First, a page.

Every project and initiative in the center is inspired by real-world challenges experienced by real patients at Mayo Clinic and elsewhere.
"At the end of the day, health care is about treating patients in a manner that delivers optimal outcomes and quality of life in the most efficient way possible," says Veronique Roger, M.D., M.P.H., director of the center.
Center for Individualized Medicine
Personalizing care, preventing disease
How do you translate discoveries in genomic and clinical science into new ways to predict, diagnose and treat disease — for each individual patient?
Projects in the Center for Individualized Medicine will lead to increased capabilities for doctors to predict, and perhaps prevent, some diseases; take earlier action when diseases do arise; and choose the most effective medications and treatments, while minimizing their side effects.
- Biomarker discovery. Biomarkers are molecular substances that may indicate health or disease. Mayo researchers are identifying biomarkers and using them to create new diagnostic and predictive tests that improve patient care for many diseases including Alzheimer's Disease, endometrial cancer, fibrosis, lung cancer, pancreatic cancer, T-cell lymphoma and prostate cancer.
- Clinomics. Clinomics translate all that is known about genomics and epigenomics into clinical tests that can determine disease risk and optimize treatment — for individual patients.
- Epigenomics. Epigenomics explores the impact of environmental factors on the way genes are expressed. As people are exposed to environmental triggers, their epigenomes are altered. However, these changes can be reversed. By enabling Mayo Clinic researchers to better understand how a given disease arises and progresses in each specific patient, epigenomics holds great promise for individualizing patient care especially as epigenomic changes can be reversed.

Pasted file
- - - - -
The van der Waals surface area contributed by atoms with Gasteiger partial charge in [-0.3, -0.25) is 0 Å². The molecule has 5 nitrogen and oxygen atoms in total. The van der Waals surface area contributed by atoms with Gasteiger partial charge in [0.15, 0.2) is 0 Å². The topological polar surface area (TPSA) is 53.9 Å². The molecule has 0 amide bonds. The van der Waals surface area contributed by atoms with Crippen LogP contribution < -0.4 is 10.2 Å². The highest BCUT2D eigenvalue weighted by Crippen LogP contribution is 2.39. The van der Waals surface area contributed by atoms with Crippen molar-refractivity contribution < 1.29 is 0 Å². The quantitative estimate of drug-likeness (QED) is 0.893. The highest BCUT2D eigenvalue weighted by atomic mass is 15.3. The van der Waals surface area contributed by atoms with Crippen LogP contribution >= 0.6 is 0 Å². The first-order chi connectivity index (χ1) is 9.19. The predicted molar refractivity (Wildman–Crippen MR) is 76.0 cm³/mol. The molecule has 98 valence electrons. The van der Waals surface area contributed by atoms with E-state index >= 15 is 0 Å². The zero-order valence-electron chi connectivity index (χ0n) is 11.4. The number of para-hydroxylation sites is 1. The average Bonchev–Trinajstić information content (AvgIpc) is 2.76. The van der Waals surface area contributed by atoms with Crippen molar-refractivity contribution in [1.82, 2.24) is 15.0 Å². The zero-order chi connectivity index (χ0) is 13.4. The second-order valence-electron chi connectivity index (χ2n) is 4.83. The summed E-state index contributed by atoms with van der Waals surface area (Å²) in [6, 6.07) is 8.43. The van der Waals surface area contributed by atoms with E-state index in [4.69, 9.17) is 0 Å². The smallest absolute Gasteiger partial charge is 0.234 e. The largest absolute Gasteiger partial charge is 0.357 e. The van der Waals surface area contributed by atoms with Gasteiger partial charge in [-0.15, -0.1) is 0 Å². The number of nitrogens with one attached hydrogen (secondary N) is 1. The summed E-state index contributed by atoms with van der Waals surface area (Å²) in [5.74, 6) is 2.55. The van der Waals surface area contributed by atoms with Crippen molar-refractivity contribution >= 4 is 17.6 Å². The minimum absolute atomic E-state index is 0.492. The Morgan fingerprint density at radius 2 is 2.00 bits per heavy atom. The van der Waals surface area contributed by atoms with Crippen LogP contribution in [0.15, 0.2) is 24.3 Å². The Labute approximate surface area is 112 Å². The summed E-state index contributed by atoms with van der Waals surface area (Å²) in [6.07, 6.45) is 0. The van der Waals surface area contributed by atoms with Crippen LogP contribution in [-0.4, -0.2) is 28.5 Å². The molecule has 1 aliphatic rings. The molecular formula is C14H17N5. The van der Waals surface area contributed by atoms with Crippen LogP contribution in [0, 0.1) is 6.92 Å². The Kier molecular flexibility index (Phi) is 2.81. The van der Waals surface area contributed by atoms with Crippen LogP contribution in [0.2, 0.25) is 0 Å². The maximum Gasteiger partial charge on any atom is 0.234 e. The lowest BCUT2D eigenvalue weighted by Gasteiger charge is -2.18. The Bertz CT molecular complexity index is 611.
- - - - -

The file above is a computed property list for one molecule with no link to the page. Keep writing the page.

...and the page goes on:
- Microbiomes. The groups of microbes that live in or on our body are called microbiomes. Certain microbiomes have been tied to cancer, obesity, depression, wound healing, and preterm labor and infection risk after surgery. Changes in microbiomes are associated with inflammatory bowel disease, diversion colitis and colon cancer. Mayo research plan to use microbiome profiles to detect, prevent, diagnose and treat infections or disease.
- Pharmacogenomics. Pharmacogenomics is the study of how genetics influence response to medications. By using each patient's unique genetic composition as a factor in determining what drug, at what dose and at what time is right, physicians will be able to maximize treatment effectiveness while avoiding potentially life-threatening side effects. Mayo physicians are researching the benefit of pharmacogenomics in several diseases including cardiovascular disease, psychiatric disease and breast cancer.
Gianrico Farrugia, M.D., the director of the Center for Individualized Medicine, has a long history of leveraging genetic knowledge to find treatments, identify risks and determine the right drug or dosage for patients.